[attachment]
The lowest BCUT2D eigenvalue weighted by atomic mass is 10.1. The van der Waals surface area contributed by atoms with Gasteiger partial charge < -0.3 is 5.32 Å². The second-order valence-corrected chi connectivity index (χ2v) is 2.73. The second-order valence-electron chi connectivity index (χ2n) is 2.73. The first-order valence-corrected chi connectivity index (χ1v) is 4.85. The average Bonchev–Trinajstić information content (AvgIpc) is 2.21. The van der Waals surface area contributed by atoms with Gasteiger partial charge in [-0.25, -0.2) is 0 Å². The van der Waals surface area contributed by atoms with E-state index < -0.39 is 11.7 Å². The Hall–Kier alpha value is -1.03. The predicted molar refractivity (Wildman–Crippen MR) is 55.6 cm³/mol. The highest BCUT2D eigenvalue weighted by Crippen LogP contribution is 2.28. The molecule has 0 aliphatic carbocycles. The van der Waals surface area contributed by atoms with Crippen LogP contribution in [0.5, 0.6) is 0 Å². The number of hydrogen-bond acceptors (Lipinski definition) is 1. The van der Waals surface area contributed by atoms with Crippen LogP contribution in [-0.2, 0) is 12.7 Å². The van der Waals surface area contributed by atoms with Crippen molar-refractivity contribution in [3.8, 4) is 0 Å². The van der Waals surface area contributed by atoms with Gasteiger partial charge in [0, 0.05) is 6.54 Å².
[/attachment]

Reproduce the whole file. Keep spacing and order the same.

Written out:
The lowest BCUT2D eigenvalue weighted by atomic mass is 10.1. The van der Waals surface area contributed by atoms with Gasteiger partial charge < -0.3 is 5.32 Å². The second-order valence-corrected chi connectivity index (χ2v) is 2.73. The second-order valence-electron chi connectivity index (χ2n) is 2.73. The first-order valence-corrected chi connectivity index (χ1v) is 4.85. The average Bonchev–Trinajstić information content (AvgIpc) is 2.21. The van der Waals surface area contributed by atoms with Gasteiger partial charge in [-0.25, -0.2) is 0 Å². The van der Waals surface area contributed by atoms with E-state index < -0.39 is 11.7 Å². The Hall–Kier alpha value is -1.03. The predicted molar refractivity (Wildman–Crippen MR) is 55.6 cm³/mol. The highest BCUT2D eigenvalue weighted by Crippen LogP contribution is 2.28. The molecule has 0 aliphatic carbocycles. The van der Waals surface area contributed by atoms with Crippen LogP contribution in [0.5, 0.6) is 0 Å². The number of hydrogen-bond acceptors (Lipinski definition) is 1. The van der Waals surface area contributed by atoms with Crippen LogP contribution in [-0.2, 0) is 12.7 Å². The van der Waals surface area contributed by atoms with Crippen molar-refractivity contribution in [3.8, 4) is 0 Å². The van der Waals surface area contributed by atoms with Gasteiger partial charge in [0, 0.05) is 6.54 Å².